Khoi Huu Nguyen

(Vietnamese, b. 1973; resides in Chicago, IL)

Khoi Huu Nguyen uses a typological approach in his series Street Vendors of Ho Chi Minh City (2004-2010). Street vendors in Vietnam encompass the middle and lower classes, ranging from teenagers with summer jobs to multi-generational family businesses. In 1986, the government of Vietnam adopted the Doi Moi (New World) Doctrine, permitting private enterprise a greater degree of autonomy and leading to an explosion in growth of small businesses and street vendors. The wide range of products the vendors sell are determined by economic demand which, in turn, is influenced by the tension between eastern and western cultures. Ho Chi Minh City is the largest and most westernized city in Vietnam and many vendors are able to adapt and change with economic demand, while others, such as ice vendors, are quickly becoming obsolete. Nguyen’s portraits, taken with a view camera and using slower shutter speeds, document this varied and vibrant culture of street vendors as the profession continually evolves.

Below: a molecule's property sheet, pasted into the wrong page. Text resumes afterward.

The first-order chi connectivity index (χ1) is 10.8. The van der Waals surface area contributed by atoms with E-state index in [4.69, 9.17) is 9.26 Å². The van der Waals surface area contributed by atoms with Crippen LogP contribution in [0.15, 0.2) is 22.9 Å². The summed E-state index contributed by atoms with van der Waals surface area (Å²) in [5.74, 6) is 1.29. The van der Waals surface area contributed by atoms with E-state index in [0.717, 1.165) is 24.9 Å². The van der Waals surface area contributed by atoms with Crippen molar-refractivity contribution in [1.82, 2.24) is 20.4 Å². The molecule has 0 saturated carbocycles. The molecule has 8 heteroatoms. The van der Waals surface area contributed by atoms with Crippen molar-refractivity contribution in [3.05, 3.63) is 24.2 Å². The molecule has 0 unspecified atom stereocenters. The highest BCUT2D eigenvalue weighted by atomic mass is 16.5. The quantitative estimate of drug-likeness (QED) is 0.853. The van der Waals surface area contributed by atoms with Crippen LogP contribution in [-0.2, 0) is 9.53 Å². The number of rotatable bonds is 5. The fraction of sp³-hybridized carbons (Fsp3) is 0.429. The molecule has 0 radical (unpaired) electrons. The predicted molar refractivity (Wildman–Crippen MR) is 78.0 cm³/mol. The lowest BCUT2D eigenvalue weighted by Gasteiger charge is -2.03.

Khoi Huu Nguyen completed a B.S. (1996), M.S. (1999), and Ph.D. (2002) in Mechanical and Aerospace Engineering at the University of California, Irvine. In 2006 he exhibited in the Photography Annual at the Irvine Fine Arts Center, Irvine, CA. Nguyen lives in Chicago, IL.